The EEOC wants to make AI hiring fairer for people with disabilities



That hiring algorithms can disadvantage people with disabilities is not exactly new information. In 2019, for my first piece at the Brookings Institution, I wrote about how automated interview software is definitionally discriminatory against people with disabilities. In a broader 2018 review of hiring algorithms, the technology advocacy nonprofit Upturn concluded that “without active measures to mitigate them, bias will arise in predictive hiring tools by default” and later notes this is especially true for those with disabilities. In their own report on this topic, the Center for Democracy and Technology found that these algorithms have “risk of discrimination written invisibly into their codes” and for “people with disabilities, those risks can be profound.” This is to say that there has long been broad consensus among experts that algorithmic hiring technologies are often harmful to people with disabilities, and that given that as many as 80% of businesses now use these tools, this problem warrants government intervention.


The EEOC’s concerns are largely focused on two problematic outcomes: (1) algorithmic hiring tools inappropriately punish people with disabilities; and (2) people with disabilities are dissuaded from an application process due to inaccessible digital assessments.

Illegally “screening out” people with disabilities

First, the guidance clarifies what constitutes illegally “screening out” a person with a disability from the hiring process. The new EEOC guidance presents any disadvantaging effect of an algorithmic decision against a person with a disability as a violation of the ADA, assuming the person can perform the job with legally required reasonable accommodations. In this interpretation, the EEOC is saying it is not enough to hire candidates with disabilities in the same proportion as people without disabilities. This differs from EEOC criteria for race, religion, sex, and national origin, which says that selecting candidates at a significantly lower rate from a selected group (say, less than 80% as many women as men) constitutes illegal discrimination.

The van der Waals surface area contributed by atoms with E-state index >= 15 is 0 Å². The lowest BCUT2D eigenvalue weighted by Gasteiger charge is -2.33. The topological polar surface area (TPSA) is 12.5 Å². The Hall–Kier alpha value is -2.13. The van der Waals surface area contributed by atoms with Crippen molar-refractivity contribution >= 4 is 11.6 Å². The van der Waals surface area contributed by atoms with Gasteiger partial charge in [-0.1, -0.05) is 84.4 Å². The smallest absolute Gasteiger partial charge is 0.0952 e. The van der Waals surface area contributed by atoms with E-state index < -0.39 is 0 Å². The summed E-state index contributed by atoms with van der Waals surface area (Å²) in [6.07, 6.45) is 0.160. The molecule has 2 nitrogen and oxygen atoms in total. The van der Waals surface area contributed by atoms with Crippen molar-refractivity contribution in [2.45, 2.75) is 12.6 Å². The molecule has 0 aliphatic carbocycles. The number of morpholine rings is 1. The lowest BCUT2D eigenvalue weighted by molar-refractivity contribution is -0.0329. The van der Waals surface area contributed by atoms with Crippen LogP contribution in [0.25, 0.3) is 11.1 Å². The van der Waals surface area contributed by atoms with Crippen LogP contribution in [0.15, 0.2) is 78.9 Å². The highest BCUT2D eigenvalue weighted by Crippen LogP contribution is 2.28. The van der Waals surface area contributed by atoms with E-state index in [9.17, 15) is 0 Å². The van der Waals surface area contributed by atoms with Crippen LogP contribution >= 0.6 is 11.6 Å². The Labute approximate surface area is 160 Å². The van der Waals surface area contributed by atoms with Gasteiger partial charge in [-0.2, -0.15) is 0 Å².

Author(s): Alex Engler

Publication Date: 26 May 2022

Publication Site: Brookings





We study the results of a massive nationwide correspondence experiment sending more than
83,000 fictitious applications with randomized characteristics to geographically dispersed jobs
posted by 108 of the largest U.S. employers. Distinctively Black names reduce the probability of
employer contact by 2.1 percentage points relative to distinctively white names. The magnitude
of this racial gap in contact rates differs substantially across firms, exhibiting a between-company
standard deviation of 1.9 percentage points. Despite an insignificant average gap in contact rates
between male and female applicants, we find a between-company standard deviation in gender
contact gaps of 2.7 percentage points, revealing that some firms favor male applicants while
others favor women. Company-specific racial contact gaps are temporally and spatially persistent,
and negatively correlated with firm profitability, federal contractor status, and a measure of
recruiting centralization. Discrimination exhibits little geographical dispersion, but two digit
industry explains roughly half of the cross-firm variation in both racial and gender contact gaps.
Contact gaps are highly concentrated in particular companies, with firms in the top quintile of
racial discrimination responsible for nearly half of lost contacts to Black applicants in the
experiment. Controlling false discovery rates to the 5% level, 23 individual companies are found
to discriminate against Black applicants. Our findings establish that systemic illegal
discrimination is concentrated among a select set of large employers, many of which can be
identified with high confidence using large scale inference methods.

Author(s): Patrick M. Kline, Evan K. Rose, and Christopher R. Walters

Publication Date: July 2021, Revised August 2021

Publication Site: NBER Working Papers, also Christopher R. Walters’s own webpages